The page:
I would argue that just because people expect to be paid at the top end of the range, doesn’t mean that the company is required to give it to them. Candidates can “expect” all they want, but if the organization decides to hold firm on the midpoint, then the candidate can decide take it or leave it. And if you can’t agree on salary, you were never going to get that candidate anyway, regardless of where in the range it falls.

      Also, I think candidates in general would adjust their expectations if it became the norm for companies to disclose the salary range up front. Right now, people expect the maximum because they have no basis for comparison. They don’t know what people in general tend to do when faced with a salary range, because there’s not enough data. So why not ask for the top end, and be willing to negotiate down? If companies really don’t want people “expecting” the top end of the range, the way to handle that is MORE transparency, not less. In the job ads, they could explicitly state “The range is $X to $Y. We expect the initial salary to be at the midpoint of that range, although candidates with A,B,C exceptional qualifications may be considered at the higher end.”

      You manage expectations by being clear about what you can do and what you can’t, not by being secretive because you think people might have expectations in the first place.

    5. Grouch Potato*

      But it would be easy to say in their disclosure “the range is $X- $Y and we expect most candidates will land mid-range”.

      Also, we’re all adults. We can hear a reasonable no when given. Withholding information supposedly to prevent people getting their hopes up is insulting.

    6. Just J.*

      I have a question in response to this that I am hoping people can answer: Are recruiters being truthful and transparent when they quote a salary range? Are they quoting salaries higher than what the company will offer to generate excitement? If statistically most offers will be at the middle, then why quote the high end at all?

  16. Yarrow*

    I once met with a recruiter who tried to convince me to pitch a much lower salary request than market value. They seemed like they didn’t understand the field at all despite telling me how many years one of them had spent in it. I left and immediately found the internal recruiter for that job (it’s a research job, I did some basic research to find it) on LinkedIn. She was straightforward about the salary range, told me I was right, and asked for the contact info for that recruiting firm. I assume they got a pointed call from her. Also, I got the job for the salary I wanted.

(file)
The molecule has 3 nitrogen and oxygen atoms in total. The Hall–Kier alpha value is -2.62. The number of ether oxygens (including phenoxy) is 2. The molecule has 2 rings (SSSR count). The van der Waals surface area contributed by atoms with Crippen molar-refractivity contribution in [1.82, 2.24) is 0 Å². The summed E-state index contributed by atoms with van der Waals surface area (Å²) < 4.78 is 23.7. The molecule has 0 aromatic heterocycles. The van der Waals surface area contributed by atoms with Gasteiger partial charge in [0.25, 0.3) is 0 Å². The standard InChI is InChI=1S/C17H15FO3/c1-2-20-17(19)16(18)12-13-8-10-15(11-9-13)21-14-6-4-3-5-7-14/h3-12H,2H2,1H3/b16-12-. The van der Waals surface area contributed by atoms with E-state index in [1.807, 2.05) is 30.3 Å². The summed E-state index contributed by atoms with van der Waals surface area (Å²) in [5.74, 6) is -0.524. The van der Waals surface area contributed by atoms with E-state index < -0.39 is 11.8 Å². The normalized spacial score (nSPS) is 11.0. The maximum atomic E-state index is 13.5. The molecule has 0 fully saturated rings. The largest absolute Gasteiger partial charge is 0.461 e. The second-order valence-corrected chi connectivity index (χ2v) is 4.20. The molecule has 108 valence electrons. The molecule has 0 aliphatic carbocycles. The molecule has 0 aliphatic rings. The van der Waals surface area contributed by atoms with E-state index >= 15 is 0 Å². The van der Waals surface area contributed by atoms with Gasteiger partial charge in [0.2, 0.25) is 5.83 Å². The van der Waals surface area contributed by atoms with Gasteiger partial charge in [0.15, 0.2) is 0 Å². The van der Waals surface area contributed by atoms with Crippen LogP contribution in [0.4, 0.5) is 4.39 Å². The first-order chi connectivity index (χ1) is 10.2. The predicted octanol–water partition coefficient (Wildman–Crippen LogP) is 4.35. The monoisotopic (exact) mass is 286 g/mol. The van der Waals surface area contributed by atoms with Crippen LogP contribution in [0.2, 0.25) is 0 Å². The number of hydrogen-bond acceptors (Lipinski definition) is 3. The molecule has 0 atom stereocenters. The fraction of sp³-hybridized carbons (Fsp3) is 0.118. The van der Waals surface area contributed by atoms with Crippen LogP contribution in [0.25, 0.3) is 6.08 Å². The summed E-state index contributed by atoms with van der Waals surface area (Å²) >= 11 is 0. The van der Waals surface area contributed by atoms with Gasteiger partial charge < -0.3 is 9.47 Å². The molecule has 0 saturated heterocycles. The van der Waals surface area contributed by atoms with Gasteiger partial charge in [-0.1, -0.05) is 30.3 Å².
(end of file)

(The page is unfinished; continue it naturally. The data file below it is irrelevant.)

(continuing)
1. Fake Old Converse Shoes (not in the US)*

      A long time ago a recruiter complained that I was asking too much for a C junior development position. Truth was, I did my research and the average salary for that role was 30% more than I wanted, because young professionals prefer working with newer technologies.

  17. Eillah*

    I work as an admin, and the shock that some people feel when I have the gall to ask about salary (and care about the answer!) is really disheartening. The attitude behind it I’ve always gleaned is “your job isn’t important enough where you can ask about this and have standards.”

    1. Michelle*

      Admin work is undervalued. I have been an admin for the last 17 years and when I had to be out 4 weeks for surgery & recovery, you would have thought the place was going to go under. I made a detailed list of who to call/contact if something happened, the location of items they might need and made sure that all the office supplies and break room supplies were well stocked. I left a copy on my desk and emailed a copy to the other admin, who was going to help while I was out. . The day after surgery the texting began with questions that they could have easily answered if they checked the list or asked the other admin. I ended up just turning my phone off. When I turned it back on the next day, I have something like 50 missed calls and 102 texts.

      If you have to call me while I am recovering after surgery, you need to tell me upfront what the salary is. I don’t work because I want to, I work because I need to pay my bills and eat.

      1. Massmatt*

        This perfectly illustrates how essential many office admins are to an organization’s ability to function yet how poorly regarded it often is when it comes to compensation.